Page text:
Problem Wetlands and Challenging Field Situations

Authored by: Ralph W. Tiner

Wetland Indicators

Print publication date:  November  2016
Online publication date:  December  2016

Print ISBN: 9781439853696
eBook ISBN: 9781315374710
Adobe ISBN:

10.1201/9781315374710-8

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Abstract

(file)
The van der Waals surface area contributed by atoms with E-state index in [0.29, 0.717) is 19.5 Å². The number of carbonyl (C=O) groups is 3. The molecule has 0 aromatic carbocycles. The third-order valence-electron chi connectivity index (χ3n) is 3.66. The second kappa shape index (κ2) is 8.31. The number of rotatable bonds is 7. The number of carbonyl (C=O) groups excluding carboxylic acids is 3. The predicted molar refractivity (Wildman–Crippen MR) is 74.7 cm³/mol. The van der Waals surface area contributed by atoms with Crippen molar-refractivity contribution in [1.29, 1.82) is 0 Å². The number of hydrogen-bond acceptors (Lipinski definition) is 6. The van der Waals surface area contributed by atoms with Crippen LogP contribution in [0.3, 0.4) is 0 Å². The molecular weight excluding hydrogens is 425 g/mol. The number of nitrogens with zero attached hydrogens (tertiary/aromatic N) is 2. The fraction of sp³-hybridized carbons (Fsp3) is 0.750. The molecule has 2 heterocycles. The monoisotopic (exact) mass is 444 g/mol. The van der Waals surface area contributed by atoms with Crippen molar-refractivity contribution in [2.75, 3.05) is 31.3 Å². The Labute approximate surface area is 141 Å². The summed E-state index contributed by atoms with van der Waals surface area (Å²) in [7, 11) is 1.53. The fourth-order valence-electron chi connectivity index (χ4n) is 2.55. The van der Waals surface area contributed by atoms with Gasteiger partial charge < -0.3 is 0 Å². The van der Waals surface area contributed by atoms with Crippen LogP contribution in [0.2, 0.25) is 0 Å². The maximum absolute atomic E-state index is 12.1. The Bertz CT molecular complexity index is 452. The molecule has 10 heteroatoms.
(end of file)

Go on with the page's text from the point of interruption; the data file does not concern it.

Depending on the criteria established for wetland identification, there may be a few or many exceptions to the “rule,” for every rule has exceptions. Many wetlands have been altered by drainage activities to a degree that necessitates an assessment of their hydrology, while other wetlands are intermixed with nonwetlands that makes wetland delineation challenging. Following the Corps wetland delineation manual, wetlands subject to regulation under the Clean Water Act must typically pass a three-factor test; they must have positive indicators of the three factors (vegetation, soils, and hydrology) that are associated with wetlands, with a few noted exceptions (Environmental Laboratory, 1987). To be designated as a potentially regulated wetland, an area must possess at the time of inspection or be expected to normally have hydrophytic vegetation, hydric soils, and certain signs of wetland hydrology (see Chapter 6 for details). Using this rule, a number of typical wetlands fail the three-factor test and must be considered exceptions. For example, hemlock swamps may not have vegetation that meets the Corps basic rule for hydrophytic vegetation since eastern hemlock (Tsuga canadensis) is a facultative upland (FACU) species. Some wetlands may possess soils that do not exhibit hydric soil properties. Other wetlands may not have signs of wetland hydrology at the time of the inspection or may be subject to drainage where an investigation of water table dynamics may be necessary to see if the area is still wet enough to qualify as wetland. The wetlands mentioned earlier are considered “problem wetlands” or “difficult wetland situations” from a wetland identification and delineation standpoint due to the lack of one or more indicators or significantly altered wetland hydrology. These wetlands are not necessarily less valuable or less wetland than other types, but simply present difficulties for identification when strictly applying a three-factor test.

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